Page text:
The number of complaints against doctors increased by 19% last year, according to the latest annual report from the Medical Council.

Five doctors were struck off the register last year, compared with one in 2014.

The Council received 369 complaints about doctors last year.

It compares with 308 complaints in 2014 and represents an increase of 19% on the previous year.

Complaints about communication were up by 40%.

Most complaints were made by the public, 25 were made by healthcare professionals and two were made by the HSE.

Among the top reasons for complaints were: poor communication, diagnosis, clinical investigations and examinations, professional skills, treating patients with dignity, prescribing and follow-up care.

As a complaint can be made against more than one doctor, of the 369 complaints last year, 452 doctors were involved.

Bill Prasifka, the council's chief executive, said he was struck by the high proportion of doctors who are not complying with their legal duty, to maintain professional competence, by engaging in continuous professional development.

He said that compliance was lowest in the general division of the register, rather than the specialist division.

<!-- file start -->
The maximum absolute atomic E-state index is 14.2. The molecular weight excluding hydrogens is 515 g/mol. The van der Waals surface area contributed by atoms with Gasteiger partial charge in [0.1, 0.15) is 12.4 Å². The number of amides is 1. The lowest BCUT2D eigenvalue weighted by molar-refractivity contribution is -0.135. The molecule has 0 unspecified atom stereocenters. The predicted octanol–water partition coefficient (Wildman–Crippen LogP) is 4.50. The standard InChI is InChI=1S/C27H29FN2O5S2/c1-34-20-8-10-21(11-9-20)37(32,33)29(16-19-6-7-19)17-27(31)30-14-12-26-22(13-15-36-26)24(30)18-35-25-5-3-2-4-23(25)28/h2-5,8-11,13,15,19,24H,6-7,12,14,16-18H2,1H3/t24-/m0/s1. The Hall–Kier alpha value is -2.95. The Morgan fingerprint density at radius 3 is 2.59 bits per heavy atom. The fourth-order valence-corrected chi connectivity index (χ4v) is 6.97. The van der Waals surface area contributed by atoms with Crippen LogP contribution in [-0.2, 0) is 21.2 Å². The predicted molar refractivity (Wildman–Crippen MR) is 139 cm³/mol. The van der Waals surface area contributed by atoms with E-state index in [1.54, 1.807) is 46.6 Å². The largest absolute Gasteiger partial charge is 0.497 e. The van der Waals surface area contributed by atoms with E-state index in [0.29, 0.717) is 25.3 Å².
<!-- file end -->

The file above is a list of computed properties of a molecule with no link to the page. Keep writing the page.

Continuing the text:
The council held 35 fitness-to-practise inquiries last year, one was adjourned and 45 were pending.

Around half of the inquiries were held in public.

At the end of last year, 15 doctors were being monitored to ensure compliance with conditions attached to their continued practice.

A further 41 were being supported by the council's health committee, to continue in practice, once there was no risk to patient safety.

These are doctors most commonly with addiction, or mental health issues.

The report also shows that reliance on international medical graduates is among the highest in the OECD, with almost 38% of the workforce an international medical graduate.

There are now over 20,400 doctors registered to work in Ireland, the highest ever number.

The medical workforce is 59% male, 41% female.

Dr Stephen Murphy, National Executive of the National Association of GPs, said the number of complaints need to be put in perspective.

He said that of the complaints, around 90% never proceed any further.

Dr Murphy said that while the figures increased between 2014 and 2015, they went down between 2013 and 2014.

He said the number of complaints go up and down and he believed there was no significant increase.

The Irish Medical Organisation said that the Medical Council's report demonstrates some key problems with the health services.

It said doctors were working in an increasingly stressful and under-resourced environment and the extent to which this was a contributing factor to complaints needed to be established.

The IMO said that a detailed analysis of the complaints and the underlying causes was needed, to ensure the system learns from patient complaints.